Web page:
Prevalence and risk factors for common vision problems in children: data from the ALSPAC study

Williams, C.; Northstone, K.; Howard, M.; Harvey, I.; Harrad, R. A.; Sparrow, J. M.
July 2008
British Journal of Ophthalmology;Jul2008, Vol. 92 Issue 7, p959
Academic Journal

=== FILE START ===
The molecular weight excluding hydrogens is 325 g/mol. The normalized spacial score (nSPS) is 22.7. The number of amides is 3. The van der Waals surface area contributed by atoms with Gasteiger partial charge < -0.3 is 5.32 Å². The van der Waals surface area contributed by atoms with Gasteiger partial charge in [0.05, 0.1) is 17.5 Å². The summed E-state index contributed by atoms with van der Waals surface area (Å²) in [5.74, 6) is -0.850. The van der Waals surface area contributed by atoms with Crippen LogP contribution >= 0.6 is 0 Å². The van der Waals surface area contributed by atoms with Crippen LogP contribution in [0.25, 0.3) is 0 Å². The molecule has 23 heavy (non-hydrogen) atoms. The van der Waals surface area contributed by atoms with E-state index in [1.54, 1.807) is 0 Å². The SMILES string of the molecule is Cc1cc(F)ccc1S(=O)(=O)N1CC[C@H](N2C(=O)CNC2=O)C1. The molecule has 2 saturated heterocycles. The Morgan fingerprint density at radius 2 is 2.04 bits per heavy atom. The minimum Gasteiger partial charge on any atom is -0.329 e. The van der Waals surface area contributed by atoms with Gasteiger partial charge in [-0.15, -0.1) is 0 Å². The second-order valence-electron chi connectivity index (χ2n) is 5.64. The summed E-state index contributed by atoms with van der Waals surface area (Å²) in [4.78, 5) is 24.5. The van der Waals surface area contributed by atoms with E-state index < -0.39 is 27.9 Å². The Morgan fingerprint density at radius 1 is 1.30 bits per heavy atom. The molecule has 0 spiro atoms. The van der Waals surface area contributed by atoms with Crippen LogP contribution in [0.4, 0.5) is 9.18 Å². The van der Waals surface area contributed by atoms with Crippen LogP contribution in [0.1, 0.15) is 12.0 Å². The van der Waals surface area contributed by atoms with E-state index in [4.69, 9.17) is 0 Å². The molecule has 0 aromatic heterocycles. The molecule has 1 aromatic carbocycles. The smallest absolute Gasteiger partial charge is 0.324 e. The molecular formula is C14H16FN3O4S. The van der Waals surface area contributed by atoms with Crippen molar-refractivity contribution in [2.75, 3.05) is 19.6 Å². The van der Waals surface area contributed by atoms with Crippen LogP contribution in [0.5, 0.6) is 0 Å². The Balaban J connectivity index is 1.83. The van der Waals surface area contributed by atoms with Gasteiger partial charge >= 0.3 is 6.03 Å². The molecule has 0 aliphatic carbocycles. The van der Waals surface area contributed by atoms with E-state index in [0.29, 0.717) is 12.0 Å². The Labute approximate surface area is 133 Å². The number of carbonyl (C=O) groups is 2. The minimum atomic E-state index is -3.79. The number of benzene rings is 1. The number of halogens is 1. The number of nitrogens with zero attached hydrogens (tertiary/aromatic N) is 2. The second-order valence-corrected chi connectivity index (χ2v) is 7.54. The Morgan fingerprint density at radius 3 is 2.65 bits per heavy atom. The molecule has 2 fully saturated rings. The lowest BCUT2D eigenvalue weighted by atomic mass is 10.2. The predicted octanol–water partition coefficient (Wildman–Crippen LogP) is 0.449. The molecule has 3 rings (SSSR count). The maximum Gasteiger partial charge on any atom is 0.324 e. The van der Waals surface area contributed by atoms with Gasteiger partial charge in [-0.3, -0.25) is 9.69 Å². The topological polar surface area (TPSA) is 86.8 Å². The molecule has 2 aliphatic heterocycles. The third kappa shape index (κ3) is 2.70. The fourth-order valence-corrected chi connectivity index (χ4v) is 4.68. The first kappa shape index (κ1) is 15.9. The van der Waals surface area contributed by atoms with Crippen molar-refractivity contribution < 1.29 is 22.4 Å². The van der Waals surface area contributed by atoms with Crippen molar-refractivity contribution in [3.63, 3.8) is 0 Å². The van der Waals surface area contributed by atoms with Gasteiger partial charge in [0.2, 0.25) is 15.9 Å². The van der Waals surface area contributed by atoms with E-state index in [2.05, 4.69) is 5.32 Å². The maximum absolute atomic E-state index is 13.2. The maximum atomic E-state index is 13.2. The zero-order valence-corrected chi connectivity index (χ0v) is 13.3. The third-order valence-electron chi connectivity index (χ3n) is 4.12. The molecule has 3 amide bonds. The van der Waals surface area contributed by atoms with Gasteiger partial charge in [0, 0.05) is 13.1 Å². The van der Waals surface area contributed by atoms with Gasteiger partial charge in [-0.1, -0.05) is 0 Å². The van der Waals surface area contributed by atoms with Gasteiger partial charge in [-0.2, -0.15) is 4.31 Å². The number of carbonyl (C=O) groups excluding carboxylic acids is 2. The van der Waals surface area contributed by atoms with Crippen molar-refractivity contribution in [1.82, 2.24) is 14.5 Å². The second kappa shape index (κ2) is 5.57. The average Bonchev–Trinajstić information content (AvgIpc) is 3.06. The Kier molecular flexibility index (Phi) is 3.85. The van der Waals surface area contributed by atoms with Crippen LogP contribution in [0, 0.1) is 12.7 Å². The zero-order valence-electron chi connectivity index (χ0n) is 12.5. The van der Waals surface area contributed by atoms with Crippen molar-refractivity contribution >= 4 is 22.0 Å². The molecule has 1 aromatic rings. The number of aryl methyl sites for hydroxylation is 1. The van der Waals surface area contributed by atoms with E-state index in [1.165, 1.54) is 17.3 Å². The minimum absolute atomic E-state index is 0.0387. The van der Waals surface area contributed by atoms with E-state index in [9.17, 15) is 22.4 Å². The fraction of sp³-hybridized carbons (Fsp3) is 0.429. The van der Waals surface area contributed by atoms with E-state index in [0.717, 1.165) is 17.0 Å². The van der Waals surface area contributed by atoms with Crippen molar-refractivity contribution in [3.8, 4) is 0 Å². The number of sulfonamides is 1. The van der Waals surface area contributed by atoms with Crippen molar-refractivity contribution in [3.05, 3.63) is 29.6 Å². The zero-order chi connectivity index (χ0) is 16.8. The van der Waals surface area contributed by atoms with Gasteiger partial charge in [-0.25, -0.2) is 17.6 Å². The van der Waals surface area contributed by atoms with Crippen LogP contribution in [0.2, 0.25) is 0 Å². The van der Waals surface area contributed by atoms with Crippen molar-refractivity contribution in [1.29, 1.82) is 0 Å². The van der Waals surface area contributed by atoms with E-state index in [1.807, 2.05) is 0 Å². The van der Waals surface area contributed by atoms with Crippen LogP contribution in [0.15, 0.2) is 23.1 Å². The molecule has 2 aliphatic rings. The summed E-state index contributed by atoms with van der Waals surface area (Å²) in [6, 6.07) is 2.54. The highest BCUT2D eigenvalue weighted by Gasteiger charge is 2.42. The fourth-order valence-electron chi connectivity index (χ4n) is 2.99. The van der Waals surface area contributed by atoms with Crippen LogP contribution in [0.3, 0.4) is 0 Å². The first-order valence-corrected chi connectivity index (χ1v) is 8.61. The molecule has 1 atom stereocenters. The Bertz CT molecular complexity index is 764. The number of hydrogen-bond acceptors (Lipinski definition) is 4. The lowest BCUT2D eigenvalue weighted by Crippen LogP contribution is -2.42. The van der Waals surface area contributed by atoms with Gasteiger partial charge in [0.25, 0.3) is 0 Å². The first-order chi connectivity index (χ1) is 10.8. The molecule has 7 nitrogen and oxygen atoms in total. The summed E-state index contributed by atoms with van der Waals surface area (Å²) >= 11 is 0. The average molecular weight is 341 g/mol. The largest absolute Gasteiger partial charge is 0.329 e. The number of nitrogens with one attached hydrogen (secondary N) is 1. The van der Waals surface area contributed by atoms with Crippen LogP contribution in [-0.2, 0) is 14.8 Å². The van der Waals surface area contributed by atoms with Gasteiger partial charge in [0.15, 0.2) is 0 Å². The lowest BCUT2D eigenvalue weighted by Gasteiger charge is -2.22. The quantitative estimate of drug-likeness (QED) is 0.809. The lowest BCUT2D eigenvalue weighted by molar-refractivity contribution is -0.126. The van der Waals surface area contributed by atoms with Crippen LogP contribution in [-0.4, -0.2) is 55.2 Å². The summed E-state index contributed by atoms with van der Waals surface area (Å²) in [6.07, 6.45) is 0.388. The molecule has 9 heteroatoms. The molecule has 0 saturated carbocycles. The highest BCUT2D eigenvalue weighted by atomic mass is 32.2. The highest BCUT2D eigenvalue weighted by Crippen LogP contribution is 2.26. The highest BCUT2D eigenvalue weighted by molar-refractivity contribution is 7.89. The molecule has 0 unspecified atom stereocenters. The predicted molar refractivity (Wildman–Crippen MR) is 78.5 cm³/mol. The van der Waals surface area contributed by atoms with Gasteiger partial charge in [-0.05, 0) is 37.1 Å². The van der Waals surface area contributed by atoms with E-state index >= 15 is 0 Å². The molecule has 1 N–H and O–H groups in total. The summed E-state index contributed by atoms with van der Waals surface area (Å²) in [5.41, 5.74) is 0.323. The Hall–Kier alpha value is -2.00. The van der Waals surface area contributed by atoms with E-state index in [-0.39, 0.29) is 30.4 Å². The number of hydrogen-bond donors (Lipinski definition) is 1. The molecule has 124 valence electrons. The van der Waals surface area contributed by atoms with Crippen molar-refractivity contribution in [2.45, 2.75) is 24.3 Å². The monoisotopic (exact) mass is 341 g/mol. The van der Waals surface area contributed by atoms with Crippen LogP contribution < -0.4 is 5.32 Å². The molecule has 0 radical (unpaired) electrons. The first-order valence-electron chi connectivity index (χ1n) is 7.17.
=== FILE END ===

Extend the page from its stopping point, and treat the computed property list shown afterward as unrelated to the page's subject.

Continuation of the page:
Objective: To estimate the distribution and predictors of some common visual problems (strabismus, amblyopia, hypermetropia) within a population-based cohort of children at the age of 7 years. Methods: Children participating in a birth cohort study were examined by orthoptists who carried out cover/uncover, alternate cover, visual acuity and non-cycloplegic refraction tests. Prospectively collected data on potential risk factors were available from the study. Results: Data were available for 7825 seven-year-old children. 2.3% (95% Cl 2.0% to 2.7%) had manifest strabismus, 3.6% (95% Cl 3.3% to 4.1%) had past/present amblyopia, and 4.8% (95% Cl 4.4% to 5.3%) were hypermetropic. Children from the lowest occupational social class background were 1.82 (95% Cl 1.03% to 3.23%) times more likely to be hypermetropic than children from the highest social class. Amblyopia (p = 0.089) and convergent strabismus (p = 0.066) also tended to increase as social class decreased. Conclusions: Although strabismus has decreased in the UK, it and amblyopia remain common problems. Children from less advantaged backgrounds were more at risk of hypermetropia and to a lesser extent of amblyopia and convergent strabismus. Children's eye-care services may need to take account of this socio- economic gradient in prevalence to avoid inequity in access to care.


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